Do employees at your company get along well? Do they interact with each other outside meetings, spend lunch breaks with each other, hang out after work? Are they comfortable approaching management or executives with new ideas about products, strategy, or other business elements?
The answers to these questions will depend on what type of company culture your organization has developed.
Defining Company Culture
Company culture is the way an organization’s people act, treat each other, and think about their workplace. You may also think of it as the company’s personality or social environment. Although it is mostly unspoken and informal, it can be influenced by such things as formal company values and mission statements. Language used in all company communications and promotional materials will help set the cultural tone, as will the way management talks to lower ranking workers. Here are lots of different ways to think about company culture.
Impact of Culture
Whether or not a company has intentionally created a culture, it has one. Every company does. It begins to develop from the time a company is founded and continues to grow and change each time a new employ is added to the roster. Realizing this and taking steps to build the company culture you want allows you to take control of a powerful aspect of your organization. A great company culture helps attract new employees who fit your company’s mission and can best help you accomplish your goals. It helps retain the fantastic workers you already have and keep them productive and happy. It can even help with marketing. Think about Google and Apple. You have probably heard about the impressive work environment these companies provide their employees. Employees who can honestly talk about how great it is to work for you are wonderful advertising.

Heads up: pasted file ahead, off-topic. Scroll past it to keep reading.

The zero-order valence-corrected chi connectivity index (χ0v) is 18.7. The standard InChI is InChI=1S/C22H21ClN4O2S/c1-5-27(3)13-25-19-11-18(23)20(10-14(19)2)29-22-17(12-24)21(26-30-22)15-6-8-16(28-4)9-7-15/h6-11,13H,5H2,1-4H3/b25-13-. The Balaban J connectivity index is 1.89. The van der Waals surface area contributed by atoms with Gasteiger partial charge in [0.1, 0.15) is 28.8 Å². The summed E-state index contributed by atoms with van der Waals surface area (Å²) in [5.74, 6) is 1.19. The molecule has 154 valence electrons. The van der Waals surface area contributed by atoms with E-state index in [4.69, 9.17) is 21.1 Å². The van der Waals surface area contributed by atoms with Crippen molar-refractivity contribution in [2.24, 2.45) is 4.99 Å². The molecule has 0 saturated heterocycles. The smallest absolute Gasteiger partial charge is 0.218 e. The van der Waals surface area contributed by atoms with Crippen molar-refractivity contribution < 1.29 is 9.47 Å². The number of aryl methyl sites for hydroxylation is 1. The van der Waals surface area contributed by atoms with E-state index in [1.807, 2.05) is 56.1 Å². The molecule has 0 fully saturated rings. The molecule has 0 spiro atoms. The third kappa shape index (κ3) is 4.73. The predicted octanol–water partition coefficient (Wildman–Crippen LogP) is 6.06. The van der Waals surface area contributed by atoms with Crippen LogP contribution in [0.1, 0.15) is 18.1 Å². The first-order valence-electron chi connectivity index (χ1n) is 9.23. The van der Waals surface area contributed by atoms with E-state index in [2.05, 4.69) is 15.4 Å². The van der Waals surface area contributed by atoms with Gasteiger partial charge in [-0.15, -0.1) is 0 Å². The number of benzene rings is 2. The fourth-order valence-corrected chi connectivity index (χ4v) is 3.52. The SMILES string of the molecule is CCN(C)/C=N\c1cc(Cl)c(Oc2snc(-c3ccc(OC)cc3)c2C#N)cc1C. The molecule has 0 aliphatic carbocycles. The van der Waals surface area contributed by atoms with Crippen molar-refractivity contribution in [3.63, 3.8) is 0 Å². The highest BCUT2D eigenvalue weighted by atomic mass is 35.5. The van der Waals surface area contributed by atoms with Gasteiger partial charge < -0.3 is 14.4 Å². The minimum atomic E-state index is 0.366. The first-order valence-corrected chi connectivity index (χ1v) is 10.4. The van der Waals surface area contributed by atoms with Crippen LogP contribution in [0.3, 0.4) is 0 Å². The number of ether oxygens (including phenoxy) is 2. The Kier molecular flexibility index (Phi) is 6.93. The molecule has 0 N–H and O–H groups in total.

Even the type of people hired to the company helps build culture, as not all will necessarily adapt to whatever culture they find. Team culture has become the prevailing company trend since the turn of the century. Employees are usually encouraged to work together and approach superiors with ease when they have questions or ideas. Usually this leads to a comfortable, relaxed culture in which sociable people thrive. Some people prefer to work alone and flourish in an environment that allows them to do so; a team building culture would not fit their style. Various cultures fall between these two extremes, and many other factors come into play to define a particular company’s unique personality.
The Good and the Bad
It’s usually easy to tell when you have good company culture. Essentially, everyone is happy any productive, and the company’s needs are being met. Some signs that your culture is positive and healthy are:
- High energy — Employees are willing to take on new projects and help each other out for the betterment of the business.
- Accepting new ideas — Workers embrace and even enjoy implementing new plans and ways of doing things. They contribute additional ideas rather than complaining.
- Respect and kindness — You see people treating each other at least politely if not with friendship. There is no gossip or malicious behavior.